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 »  Home  »  .NET Newbie  »  GDI+ Chart Success Part 7: Printing Charts  »  Some Printing Options
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GDI+ Chart Success Part 7: Printing Charts
by Ged Mead | Published  10/16/2006 | .NET Newbie Graphics | Rating:
Ged Mead

Ged Mead (XTab) is a Microsoft Visual Basic MVP who has been working on computer software and design for more than 25 years. His journey has taken him through many different facets of IT. These include training as a Systems Analyst, working in a mainframe software development environment, creating financial management systems and a short time spent on military laptop systems in the days when it took two strong men to carry a 'mobile' system.

Based in an idyllic lochside location in the West of Scotland, he is currently involved in an ever-widening range of VB.NET, WPF and Silverlight development projects. Now working in a consultancy environment, his passion however still remains helping students and professional developers to take advantage of the ever increasing range of sophisticated tools available to them.

Ged is a regular contributor to forums on vbCity and authors articles for DevCity. He is a moderator on VBCity and the MSDN Tech Forums and spends a lot of time answering technical questions there and in several other VB forum sites. Senior Editor for DevCity.NET, vbCity Developer Community Leader and Admin, and DevCity.NET Newsletter Editor. He has written and continues to tutor a number of free online courses for VB.NET developers.

 

View all articles by Ged Mead...
Some Printing Options

Preview Before Printing

   When we printed the chart images for the Bar Chart and the Line Chart, we manually set the X and Y locations of the Rectangle inside which we drew/printed that image to paper.   I used 20, 20 just to make sure that there was a reasonable gap from the left and the  top of the paper.   In both those cases this caused the chart to be printed  in the top left hand corner of the page, leaving quite a lot of white space at the right hand side.   It may be that sometimes you want to see what the finished printout will look like  - and also you may want to change the location of the chart on the printed page.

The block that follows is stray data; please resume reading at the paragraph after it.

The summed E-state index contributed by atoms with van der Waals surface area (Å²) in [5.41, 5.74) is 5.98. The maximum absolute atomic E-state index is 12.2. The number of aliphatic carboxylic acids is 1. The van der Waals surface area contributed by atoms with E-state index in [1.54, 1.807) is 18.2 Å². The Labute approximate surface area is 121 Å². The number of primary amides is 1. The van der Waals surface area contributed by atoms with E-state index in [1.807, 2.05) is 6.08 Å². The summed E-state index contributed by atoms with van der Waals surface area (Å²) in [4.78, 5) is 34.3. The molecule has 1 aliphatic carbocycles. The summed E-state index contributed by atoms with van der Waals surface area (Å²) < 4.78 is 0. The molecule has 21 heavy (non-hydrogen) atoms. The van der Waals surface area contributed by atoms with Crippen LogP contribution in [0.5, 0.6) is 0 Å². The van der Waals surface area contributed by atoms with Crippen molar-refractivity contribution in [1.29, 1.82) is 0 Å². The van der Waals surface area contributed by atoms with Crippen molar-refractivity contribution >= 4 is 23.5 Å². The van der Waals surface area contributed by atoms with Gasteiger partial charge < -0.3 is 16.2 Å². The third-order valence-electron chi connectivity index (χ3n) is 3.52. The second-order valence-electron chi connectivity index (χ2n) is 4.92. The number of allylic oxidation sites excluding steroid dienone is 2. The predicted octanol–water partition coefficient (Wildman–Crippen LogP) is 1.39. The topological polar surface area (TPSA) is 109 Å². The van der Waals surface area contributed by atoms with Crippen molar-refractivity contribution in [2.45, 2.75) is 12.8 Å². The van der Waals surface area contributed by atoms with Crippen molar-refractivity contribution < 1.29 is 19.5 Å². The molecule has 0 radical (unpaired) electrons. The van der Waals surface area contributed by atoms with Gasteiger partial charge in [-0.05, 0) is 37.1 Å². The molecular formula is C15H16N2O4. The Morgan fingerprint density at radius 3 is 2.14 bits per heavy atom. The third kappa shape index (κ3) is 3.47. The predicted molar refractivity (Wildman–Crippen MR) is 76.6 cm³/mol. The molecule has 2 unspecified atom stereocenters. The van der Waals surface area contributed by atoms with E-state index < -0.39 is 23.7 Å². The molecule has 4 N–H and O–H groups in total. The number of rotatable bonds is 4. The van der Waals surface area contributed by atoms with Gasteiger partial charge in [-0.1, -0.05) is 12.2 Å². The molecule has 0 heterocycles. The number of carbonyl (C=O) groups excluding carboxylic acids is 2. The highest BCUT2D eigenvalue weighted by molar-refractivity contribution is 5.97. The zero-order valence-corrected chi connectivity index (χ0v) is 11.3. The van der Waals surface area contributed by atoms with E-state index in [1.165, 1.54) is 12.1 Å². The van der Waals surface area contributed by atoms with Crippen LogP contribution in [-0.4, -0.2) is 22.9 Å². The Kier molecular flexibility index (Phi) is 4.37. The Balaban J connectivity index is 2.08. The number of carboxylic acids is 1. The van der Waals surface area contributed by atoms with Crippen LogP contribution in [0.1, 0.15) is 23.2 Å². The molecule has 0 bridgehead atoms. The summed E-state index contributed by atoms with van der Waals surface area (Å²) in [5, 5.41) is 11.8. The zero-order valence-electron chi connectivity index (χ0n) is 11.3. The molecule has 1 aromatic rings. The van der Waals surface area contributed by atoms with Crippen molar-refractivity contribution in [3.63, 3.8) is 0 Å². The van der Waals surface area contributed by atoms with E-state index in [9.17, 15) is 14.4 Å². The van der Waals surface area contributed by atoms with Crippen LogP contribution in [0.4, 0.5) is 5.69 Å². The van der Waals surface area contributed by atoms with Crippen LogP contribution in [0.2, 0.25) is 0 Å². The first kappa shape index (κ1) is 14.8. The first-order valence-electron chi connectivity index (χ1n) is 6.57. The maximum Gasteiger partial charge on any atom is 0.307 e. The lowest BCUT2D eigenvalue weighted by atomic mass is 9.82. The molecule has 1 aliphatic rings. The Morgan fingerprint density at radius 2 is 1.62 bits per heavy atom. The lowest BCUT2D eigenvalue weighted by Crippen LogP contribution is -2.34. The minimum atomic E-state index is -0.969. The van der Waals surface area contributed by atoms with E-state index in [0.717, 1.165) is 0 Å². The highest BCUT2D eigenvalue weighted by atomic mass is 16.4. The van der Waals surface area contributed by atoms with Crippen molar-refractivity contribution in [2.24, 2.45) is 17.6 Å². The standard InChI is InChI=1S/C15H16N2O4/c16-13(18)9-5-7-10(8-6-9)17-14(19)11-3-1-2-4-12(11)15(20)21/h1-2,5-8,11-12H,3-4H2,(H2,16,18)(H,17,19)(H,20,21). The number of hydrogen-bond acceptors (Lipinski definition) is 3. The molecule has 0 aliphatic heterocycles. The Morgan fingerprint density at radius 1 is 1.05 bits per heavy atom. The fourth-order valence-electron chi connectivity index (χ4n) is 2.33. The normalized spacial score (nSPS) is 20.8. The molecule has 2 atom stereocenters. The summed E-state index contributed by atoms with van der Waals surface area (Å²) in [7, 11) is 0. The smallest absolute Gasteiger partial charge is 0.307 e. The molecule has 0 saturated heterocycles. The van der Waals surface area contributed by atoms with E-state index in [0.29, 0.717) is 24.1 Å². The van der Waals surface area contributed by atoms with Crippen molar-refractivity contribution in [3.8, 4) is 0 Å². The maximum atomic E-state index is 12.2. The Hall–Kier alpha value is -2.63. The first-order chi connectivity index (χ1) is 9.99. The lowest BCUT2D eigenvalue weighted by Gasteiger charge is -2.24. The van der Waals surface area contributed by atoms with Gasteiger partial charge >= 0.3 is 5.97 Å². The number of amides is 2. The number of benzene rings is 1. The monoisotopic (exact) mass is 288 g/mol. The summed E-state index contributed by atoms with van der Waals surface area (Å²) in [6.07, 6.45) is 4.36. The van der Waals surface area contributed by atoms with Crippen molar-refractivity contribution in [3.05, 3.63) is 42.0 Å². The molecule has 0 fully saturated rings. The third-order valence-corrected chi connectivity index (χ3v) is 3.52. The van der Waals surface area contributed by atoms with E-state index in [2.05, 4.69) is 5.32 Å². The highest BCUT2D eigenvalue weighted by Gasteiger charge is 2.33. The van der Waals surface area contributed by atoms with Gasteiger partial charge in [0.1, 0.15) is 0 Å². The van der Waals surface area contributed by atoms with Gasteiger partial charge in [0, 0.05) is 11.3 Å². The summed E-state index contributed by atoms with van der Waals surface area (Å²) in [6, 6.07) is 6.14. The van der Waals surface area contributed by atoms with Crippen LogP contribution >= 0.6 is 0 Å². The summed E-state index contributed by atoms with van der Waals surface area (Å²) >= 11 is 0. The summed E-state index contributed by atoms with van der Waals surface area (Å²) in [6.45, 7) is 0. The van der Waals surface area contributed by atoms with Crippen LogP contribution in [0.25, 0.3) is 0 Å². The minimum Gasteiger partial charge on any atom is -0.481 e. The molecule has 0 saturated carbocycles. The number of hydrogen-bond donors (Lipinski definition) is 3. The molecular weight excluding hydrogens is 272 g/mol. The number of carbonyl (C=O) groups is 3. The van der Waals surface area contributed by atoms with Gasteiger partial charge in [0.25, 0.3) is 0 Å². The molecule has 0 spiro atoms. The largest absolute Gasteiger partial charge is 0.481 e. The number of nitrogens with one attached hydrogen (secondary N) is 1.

The most straightforward way of doing this is to drag a PrintPreviewDialog control on to the form.(Not to be confused with the very similarly named PrintPreviewControl control  - no wonder people find this stuff hard to master at first!).    You can leave the control with its default name of PrintPreviewDialog1.

   Add a second button to the form and call this one BtnPreview.   The following code in the Button's click event will display the chart in a preview pane and give the user the opportunity of confirming the print or cancelling it.  

Private Sub BtnPreview_Click(ByVal sender As System.Object, ByVal e As System.EventArgs) Handles BtnPreview.Click
   PrintPreviewDialog1.Document = PrintImageDocument
   PrintPreviewDialog1.ShowDialog()
End Sub

 The PrintPreviewDialog also allows the user to zoom in on the page and this is something you may need to do to check that all is well; the default display is sometimes a rather scrappy thumbnail version that gives the impression that parts of the chart won't print.